4 concepts for balancing screen time in the online learning era

Students need guidance, not rules, when it comes to screen time and use of devices, experts say
By: | Issue: June 2020
May 12, 2020
Should teachers and administrators readjust their notions of “too much screen time” and smartphone use for students while schools are closed? (Photo: gettyimages.com/Elena Malysheva)Should teachers and administrators readjust their notions of “too much screen time” and smartphone use for students while schools are closed? (Photo: gettyimages.com/Elena Malysheva)

Screen time, social media, video games and various other online and digital activities are pretty much the only way students can maintain social lives under stay-at-home orders.

Parents and educators should therefore not worry too much about how many hours students over the age of 5 spend on a screen.

“We have done a good job of terrifying people about screen time,” says Chris Ferguson, a professor of psychology at Stetson University in Florida. “The evidence suggests that screen time in and of itself is not a good predictor of anything and that it’s not poisonous in the way we might have convinced parents.”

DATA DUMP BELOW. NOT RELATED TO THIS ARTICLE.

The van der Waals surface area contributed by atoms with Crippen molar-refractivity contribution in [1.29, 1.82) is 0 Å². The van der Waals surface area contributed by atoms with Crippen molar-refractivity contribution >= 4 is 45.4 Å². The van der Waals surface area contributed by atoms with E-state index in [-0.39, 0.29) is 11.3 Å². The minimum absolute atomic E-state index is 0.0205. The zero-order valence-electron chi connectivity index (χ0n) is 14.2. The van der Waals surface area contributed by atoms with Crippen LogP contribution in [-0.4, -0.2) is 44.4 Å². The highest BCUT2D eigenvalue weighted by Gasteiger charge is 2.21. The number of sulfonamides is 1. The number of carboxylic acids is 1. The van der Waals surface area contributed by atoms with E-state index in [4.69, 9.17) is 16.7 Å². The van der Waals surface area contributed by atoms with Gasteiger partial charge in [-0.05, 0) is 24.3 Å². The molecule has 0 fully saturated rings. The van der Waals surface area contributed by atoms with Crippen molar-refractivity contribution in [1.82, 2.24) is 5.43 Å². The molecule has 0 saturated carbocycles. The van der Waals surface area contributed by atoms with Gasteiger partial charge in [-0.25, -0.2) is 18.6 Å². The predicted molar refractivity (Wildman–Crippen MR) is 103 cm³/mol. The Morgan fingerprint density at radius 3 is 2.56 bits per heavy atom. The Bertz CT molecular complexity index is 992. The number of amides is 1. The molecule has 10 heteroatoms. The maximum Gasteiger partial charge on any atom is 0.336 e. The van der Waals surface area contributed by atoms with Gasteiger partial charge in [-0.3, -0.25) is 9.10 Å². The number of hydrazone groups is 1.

Spending time with friends and peers is developmentally essential for the well-being of teens and pre-teens. So, adults should ensure that children and teenagers are completing school work, as well as getting enough sleep and exercise.


More from DA: Screen time use sparks discussion over how much is too much


“Kids can go up to six hours a day without any noticeable change in mental wellness,” Ferguson says. “If everything else is balanced, their brains are not going to rot because they’re playing video games four hours a day.”

So, should educators readjust their notions of “too much screen time” for students, both while schools are closed and once buildings reopen?

Here are four concepts to consider:

  1. How educators can encourage digital wellness.
  2. How two districts helped students disconnect from devices.
  3. Why educators need to change their ed-tech message.
  4. How to create a healthy ed-tech culture in class and at home.

Matt Zalaznick is DA’s senior writer.


Interested in edtech? Keep up with DA's Future of Education Technology Conference®.